What does this have to do with whether or not the Higgs Boson could be dark matter? Yes, the Higgs has mass. If you are curious about the prevalence of Hydrogen gas in the universe, that is something that can be researched(google?) and which I don't know off the top of my head.
Buckeye
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#21
Oct5-11, 06:24 PM
P: 162
Quote Quote by 1mmorta1 View Post
Substance: A word I use loosely because Dark Matter is a loose concept, not a specific thing. It is used to describe a discepancy in the observable universe.

Matter: Everything in this universe that is not energy, space, or time.

Mass: A property of matter theorized to be carried by the Higgs Boson, much like the relationship between electrons and the electromagnetic force.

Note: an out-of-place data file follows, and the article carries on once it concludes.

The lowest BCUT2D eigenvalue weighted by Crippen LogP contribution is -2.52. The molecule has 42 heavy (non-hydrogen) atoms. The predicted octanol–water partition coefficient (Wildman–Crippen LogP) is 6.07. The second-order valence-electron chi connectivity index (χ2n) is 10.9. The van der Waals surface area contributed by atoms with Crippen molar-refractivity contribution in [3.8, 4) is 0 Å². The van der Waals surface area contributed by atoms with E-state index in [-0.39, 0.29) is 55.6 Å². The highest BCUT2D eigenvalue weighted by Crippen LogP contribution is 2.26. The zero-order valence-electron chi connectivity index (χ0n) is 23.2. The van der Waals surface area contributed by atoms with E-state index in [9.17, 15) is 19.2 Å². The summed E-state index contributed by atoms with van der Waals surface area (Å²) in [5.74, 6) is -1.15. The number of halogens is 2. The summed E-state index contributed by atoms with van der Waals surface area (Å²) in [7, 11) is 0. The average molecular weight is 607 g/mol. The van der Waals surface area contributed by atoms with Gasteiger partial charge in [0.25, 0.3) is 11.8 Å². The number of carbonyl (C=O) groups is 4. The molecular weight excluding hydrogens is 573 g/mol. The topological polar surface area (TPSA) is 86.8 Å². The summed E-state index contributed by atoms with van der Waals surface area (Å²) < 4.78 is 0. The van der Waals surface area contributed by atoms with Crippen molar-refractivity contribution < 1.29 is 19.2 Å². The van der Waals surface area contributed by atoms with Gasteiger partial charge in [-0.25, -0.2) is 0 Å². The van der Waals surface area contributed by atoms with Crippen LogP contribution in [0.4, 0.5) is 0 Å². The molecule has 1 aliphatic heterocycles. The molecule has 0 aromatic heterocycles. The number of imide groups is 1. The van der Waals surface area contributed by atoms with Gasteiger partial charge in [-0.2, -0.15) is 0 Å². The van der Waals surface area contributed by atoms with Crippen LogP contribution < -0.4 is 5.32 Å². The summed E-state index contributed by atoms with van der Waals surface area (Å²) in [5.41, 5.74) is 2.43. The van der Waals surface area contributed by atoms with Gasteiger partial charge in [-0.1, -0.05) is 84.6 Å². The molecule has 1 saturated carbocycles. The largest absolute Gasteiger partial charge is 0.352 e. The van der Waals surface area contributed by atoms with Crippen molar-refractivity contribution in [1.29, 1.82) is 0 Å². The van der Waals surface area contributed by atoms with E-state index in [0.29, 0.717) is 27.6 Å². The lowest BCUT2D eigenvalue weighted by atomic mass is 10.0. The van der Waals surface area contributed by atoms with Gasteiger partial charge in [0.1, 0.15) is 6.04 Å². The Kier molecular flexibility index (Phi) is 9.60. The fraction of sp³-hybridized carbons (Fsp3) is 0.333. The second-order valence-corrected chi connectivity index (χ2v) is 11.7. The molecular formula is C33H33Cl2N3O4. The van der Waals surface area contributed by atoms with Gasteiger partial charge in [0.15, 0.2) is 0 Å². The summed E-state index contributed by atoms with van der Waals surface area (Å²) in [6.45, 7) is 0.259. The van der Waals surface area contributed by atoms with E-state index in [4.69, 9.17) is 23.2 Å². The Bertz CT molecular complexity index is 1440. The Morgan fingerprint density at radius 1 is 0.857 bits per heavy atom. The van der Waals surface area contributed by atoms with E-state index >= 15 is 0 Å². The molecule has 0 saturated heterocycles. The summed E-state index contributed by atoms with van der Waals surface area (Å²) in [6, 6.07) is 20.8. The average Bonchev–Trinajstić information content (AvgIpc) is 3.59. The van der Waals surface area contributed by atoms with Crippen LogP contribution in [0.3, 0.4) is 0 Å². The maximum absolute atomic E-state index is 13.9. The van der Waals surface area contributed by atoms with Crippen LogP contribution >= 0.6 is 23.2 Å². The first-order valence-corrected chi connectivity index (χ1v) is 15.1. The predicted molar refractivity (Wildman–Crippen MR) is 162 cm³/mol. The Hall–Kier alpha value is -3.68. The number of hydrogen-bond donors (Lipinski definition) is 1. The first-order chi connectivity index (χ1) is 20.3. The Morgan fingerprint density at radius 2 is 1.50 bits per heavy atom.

What does this have to do with whether or not the Higgs Boson could be dark matter? Yes, the Higgs has mass. If you are curious about the prevalence of Hydrogen gas in the universe, that is something that can be researched(google?) and which I don't know off the top of my head.
OK. I understand the question. Bear with me.
Let me divert to the use of the word "observable".
What scientific instruments are used to "observe" matter, mass or substance?
What physical properties are being detected by those scientific instruments?
If dark matter has mass, and mass is detectable by our current day scientific instruments, then why can't we "detect" or "observe" dark matter?
1mmorta1
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#22
Oct5-11, 06:32 PM
P: 158
Quote Quote by Buckeye View Post
OK. I understand the question. Bear with me.
Let me divert to the use of the word "observable".